I don’t know. All I know is that there are open mics I want to play, dance classes I want to join, ministry opportunities I want to take, and goals I still keep in view, even as I wonder if I’m ever going to hustle hard enough to reach them. There is a Google Keep account with an album’s worth of songs, and a constantly moving target for when I want to release them. There is a sound I keep chasing that I don’t ever know if I’ll be good enough to make.

There’s a weight in my chest I can’t shake, that keeps me awake even after my homework is done.

There’s a wish, faint but if I’m honest getting stronger by the day, to close my eyes and maybe never open them again.

There’s a difference between knowing and knowing. Perhaps that’s why I stay. Because for all of these things I know, I don’t know the answer what’s next.

And I don’t know if I ever will.


[snippet] Notes: The one who walked away from Omelas.

November 15, 2017

This is the transformative power of a well-told story: it allows you to reach inside yourself and make peace with what ails you. What you need to leave behind.

Externalized as a series of videos featuring attractive young men, my fears and pains and the question of growing up and letting go becomes…easier. Because someone understands. Because we all wish we could run forever.

Except life never promises us forever. Eras end. Chapters close. The only constant is change.

I have a polaroid camera that looks almost exactly (save for color) like one held by crooked fingers in a music video made an ocean away from where I sit. I bought my polaroid camera for the first ever music video we shot. Today, I take it out of the box it’s stored in and snap a picture of the EP–the one beautiful thing–we five created.

Once, I was mother and brother and comrade in arms. Once, but I am none of those things any longer. Instead, I am grown, anchored not by a place in a family I thought I was building, but instead by a sense of purpose that has stayed even after that family had gone.

You can spend all your energy running after a dream, holding on to the shattered pieces of what was left of the family you tried to make.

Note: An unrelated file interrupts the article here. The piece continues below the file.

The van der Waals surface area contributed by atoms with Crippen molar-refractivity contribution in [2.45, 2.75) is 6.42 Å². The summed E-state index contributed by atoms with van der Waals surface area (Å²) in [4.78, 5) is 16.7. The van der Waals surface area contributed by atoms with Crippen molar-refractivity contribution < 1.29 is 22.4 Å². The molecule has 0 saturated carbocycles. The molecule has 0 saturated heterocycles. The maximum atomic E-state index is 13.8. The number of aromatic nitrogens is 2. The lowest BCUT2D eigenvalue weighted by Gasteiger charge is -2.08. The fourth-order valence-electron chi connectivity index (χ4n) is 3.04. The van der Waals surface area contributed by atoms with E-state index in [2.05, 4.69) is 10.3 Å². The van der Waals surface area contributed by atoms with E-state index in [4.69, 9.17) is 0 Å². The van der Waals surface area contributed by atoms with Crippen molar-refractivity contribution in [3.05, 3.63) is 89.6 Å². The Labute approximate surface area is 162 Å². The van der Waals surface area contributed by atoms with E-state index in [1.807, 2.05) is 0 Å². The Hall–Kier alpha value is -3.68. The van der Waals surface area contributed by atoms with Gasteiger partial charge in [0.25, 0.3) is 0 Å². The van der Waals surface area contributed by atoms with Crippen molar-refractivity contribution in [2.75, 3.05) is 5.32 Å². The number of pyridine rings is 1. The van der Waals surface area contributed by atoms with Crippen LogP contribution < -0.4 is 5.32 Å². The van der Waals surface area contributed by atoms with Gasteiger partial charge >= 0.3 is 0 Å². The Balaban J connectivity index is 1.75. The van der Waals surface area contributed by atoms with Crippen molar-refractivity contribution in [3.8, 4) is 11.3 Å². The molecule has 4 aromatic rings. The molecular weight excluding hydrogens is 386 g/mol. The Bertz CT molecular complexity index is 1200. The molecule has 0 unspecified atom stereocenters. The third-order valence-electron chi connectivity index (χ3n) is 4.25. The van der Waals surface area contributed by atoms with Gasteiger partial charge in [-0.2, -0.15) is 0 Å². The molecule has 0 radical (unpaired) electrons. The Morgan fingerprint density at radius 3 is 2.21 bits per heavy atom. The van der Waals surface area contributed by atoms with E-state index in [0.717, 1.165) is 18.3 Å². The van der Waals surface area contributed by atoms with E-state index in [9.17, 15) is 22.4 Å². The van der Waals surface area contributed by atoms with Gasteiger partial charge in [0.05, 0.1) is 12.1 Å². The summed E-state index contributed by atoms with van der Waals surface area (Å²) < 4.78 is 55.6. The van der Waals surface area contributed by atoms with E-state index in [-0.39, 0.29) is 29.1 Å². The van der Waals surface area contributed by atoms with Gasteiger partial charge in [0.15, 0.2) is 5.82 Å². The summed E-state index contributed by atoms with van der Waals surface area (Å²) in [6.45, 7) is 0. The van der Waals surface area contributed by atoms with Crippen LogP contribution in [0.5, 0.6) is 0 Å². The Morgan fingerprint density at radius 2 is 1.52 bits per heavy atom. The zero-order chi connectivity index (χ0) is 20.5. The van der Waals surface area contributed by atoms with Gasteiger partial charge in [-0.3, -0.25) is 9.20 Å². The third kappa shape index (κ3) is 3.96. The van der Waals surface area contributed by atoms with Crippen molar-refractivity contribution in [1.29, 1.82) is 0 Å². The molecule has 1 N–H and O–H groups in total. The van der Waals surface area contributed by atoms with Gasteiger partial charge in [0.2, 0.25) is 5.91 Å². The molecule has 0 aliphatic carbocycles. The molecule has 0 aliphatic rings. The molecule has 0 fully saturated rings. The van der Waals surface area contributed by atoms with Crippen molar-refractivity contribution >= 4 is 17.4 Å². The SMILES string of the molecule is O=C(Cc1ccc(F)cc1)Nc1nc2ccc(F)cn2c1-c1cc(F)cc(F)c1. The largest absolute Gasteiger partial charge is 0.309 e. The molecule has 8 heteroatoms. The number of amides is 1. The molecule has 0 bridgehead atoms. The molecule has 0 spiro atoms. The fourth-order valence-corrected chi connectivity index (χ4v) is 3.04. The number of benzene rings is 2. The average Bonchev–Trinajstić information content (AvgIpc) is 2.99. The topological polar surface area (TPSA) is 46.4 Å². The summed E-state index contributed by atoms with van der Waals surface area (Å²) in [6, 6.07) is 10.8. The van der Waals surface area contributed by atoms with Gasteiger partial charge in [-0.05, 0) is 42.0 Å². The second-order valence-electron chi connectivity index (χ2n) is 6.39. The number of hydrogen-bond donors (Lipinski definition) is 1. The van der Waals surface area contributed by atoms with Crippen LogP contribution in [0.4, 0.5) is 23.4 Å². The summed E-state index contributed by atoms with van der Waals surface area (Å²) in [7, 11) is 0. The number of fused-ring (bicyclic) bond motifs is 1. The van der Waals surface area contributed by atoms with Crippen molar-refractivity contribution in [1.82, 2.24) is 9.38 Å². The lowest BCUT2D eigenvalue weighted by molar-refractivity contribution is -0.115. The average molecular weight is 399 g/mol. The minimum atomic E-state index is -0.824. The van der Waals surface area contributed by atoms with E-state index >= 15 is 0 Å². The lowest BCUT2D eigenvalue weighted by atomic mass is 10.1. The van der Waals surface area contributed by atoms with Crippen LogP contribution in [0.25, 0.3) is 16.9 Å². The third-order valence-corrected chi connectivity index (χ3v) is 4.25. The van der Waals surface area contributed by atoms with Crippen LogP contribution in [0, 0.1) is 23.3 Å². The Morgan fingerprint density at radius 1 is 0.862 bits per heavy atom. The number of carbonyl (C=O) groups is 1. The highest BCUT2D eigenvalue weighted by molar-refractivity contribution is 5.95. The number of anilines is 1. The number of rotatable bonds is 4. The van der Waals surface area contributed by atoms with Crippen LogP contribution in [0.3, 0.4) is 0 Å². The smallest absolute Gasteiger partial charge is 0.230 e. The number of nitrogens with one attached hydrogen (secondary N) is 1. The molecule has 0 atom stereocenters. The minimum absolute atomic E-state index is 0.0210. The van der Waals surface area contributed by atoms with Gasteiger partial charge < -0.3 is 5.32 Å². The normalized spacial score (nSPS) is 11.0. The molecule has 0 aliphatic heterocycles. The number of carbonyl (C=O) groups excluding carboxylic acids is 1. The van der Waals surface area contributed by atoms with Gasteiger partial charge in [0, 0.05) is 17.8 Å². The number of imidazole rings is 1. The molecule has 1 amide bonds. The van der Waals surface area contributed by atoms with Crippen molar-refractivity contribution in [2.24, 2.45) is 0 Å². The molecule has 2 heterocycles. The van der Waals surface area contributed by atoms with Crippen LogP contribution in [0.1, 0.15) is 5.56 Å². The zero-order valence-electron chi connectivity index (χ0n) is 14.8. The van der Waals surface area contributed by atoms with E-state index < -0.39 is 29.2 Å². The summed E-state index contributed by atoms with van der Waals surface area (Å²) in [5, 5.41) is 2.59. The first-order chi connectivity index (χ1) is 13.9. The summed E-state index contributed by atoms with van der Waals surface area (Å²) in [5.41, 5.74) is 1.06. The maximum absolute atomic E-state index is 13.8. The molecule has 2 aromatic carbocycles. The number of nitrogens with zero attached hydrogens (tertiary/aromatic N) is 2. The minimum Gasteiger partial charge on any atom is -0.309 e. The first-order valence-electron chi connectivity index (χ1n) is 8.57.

Or you can use that energy to get on the train. To leave Omelas.

Fall is ending. Soon it will be winter. Next spring, I turn, get older. It is time I grew up, knowing that growing up can, by itself, be a sort of freedom.

Until this cold winter ends
And the spring comes again
And until the flowers bloom again
Please stay there a little longer
Please stay there.

When silence is like starving.

I was thinking about Juana the Mad today.

Or, rather, I was thinking about a friend of mine. The last time we’d spoken, she’d called me out on something but–unbeknownst to her–I was in a bad mood, so it wasn’t the best time, and we’d ended up having an entirely unnecessary word war on, that bane of my existence, Facebook Messenger.

I sent an apology note via chat, but she hasn’t replied yet, and honestly I’m not surprised? I overreacted. Usually, I would bombard her with more messages, verbally bullying her into reassurances of forgiveness, but whether it’s because of pride or exhaustion or simply shame, I can’t bring myself to reach out, and so here we are. Not talking. It hasn’t been a long time (we fought just last Tuesday), and we’ve not talked for longer stretches, but there’s this pervading sense of wrongness to this silence that makes it physically hurt and keeps her on my mind.

So I ended up thinking of Juana the Mad today.

When my friend and I were talking, I would send her photos of her KPop idol crushes, and she would reply with things like:

*aggressively licks screen*

*swallows phone*

I would laugh, each time, but now that I miss her, I’m inclined to pick apart the bits and pieces of our interactions, especially when they were light-hearted and good. I saw this photo today…


Kim Seokjin (my favorite BTS member) performing Fake Love at BTS’s Love Yourself World Tour in Los Angeles. Photo by @jinkissletsgo.

…and immediately my mind cycled back to those reactions, which made me wonder at how the language of desire–from the “innocent” and playful fangirl crush to the dark and dangerous territory of lust–so often borrows words from hunger.

Which brings me back to the poem at the beginning of this post. The historical Juana was a Castillan queen, older sister to another famous royal, Katherine of Aragon. Like her sister, Juana’s marriage ended in tragedy, with the death of the husband–Philip I, also known as Philip The Handsome–whom she she supposedly loved to the point of obsession: “…when you marry a man more beautiful than you, they say you pretty much lose control of the situation.”